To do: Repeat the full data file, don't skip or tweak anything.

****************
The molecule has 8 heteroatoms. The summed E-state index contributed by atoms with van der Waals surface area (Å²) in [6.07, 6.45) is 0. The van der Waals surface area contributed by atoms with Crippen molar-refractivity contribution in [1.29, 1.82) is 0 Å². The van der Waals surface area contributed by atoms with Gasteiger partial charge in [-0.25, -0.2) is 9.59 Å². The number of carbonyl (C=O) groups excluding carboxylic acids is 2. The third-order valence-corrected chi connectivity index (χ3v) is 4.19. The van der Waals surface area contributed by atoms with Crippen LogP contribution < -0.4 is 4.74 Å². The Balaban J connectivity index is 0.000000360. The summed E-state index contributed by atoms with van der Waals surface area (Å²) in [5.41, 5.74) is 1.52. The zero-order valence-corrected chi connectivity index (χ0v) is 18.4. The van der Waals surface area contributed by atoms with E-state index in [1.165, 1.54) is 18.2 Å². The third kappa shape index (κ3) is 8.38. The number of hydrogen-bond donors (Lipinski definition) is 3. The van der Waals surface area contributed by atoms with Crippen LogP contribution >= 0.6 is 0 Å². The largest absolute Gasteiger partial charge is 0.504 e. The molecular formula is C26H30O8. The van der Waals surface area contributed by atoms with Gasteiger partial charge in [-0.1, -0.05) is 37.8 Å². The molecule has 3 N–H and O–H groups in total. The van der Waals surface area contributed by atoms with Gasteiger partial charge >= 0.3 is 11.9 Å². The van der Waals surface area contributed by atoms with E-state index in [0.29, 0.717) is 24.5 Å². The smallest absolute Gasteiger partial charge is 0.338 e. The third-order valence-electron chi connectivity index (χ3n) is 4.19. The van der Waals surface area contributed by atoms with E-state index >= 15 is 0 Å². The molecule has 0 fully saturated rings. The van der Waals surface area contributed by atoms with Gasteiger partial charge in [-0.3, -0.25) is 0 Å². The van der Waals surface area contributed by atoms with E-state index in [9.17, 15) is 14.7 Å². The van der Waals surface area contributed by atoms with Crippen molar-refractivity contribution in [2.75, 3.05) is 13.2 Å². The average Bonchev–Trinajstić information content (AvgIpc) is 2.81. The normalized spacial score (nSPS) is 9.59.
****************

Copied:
The molecule has 8 heteroatoms. The summed E-state index contributed by atoms with van der Waals surface area (Å²) in [6.07, 6.45) is 0. The van der Waals surface area contributed by atoms with Crippen molar-refractivity contribution in [1.29, 1.82) is 0 Å². The van der Waals surface area contributed by atoms with Gasteiger partial charge in [-0.25, -0.2) is 9.59 Å². The number of carbonyl (C=O) groups excluding carboxylic acids is 2. The third-order valence-corrected chi connectivity index (χ3v) is 4.19. The van der Waals surface area contributed by atoms with Crippen LogP contribution < -0.4 is 4.74 Å². The Balaban J connectivity index is 0.000000360. The summed E-state index contributed by atoms with van der Waals surface area (Å²) in [5.41, 5.74) is 1.52. The zero-order valence-corrected chi connectivity index (χ0v) is 18.4. The van der Waals surface area contributed by atoms with E-state index in [1.165, 1.54) is 18.2 Å². The third kappa shape index (κ3) is 8.38. The number of hydrogen-bond donors (Lipinski definition) is 3. The van der Waals surface area contributed by atoms with Crippen LogP contribution >= 0.6 is 0 Å². The largest absolute Gasteiger partial charge is 0.504 e. The molecular formula is C26H30O8. The van der Waals surface area contributed by atoms with Gasteiger partial charge in [-0.1, -0.05) is 37.8 Å². The molecule has 3 N–H and O–H groups in total. The van der Waals surface area contributed by atoms with Gasteiger partial charge >= 0.3 is 11.9 Å². The van der Waals surface area contributed by atoms with E-state index in [0.29, 0.717) is 24.5 Å². The smallest absolute Gasteiger partial charge is 0.338 e. The third-order valence-electron chi connectivity index (χ3n) is 4.19. The van der Waals surface area contributed by atoms with E-state index >= 15 is 0 Å². The molecule has 0 fully saturated rings. The van der Waals surface area contributed by atoms with Gasteiger partial charge in [-0.3, -0.25) is 0 Å². The van der Waals surface area contributed by atoms with E-state index in [9.17, 15) is 14.7 Å². The van der Waals surface area contributed by atoms with Crippen molar-refractivity contribution in [2.75, 3.05) is 13.2 Å². The average Bonchev–Trinajstić information content (AvgIpc) is 2.81. The normalized spacial score (nSPS) is 9.59.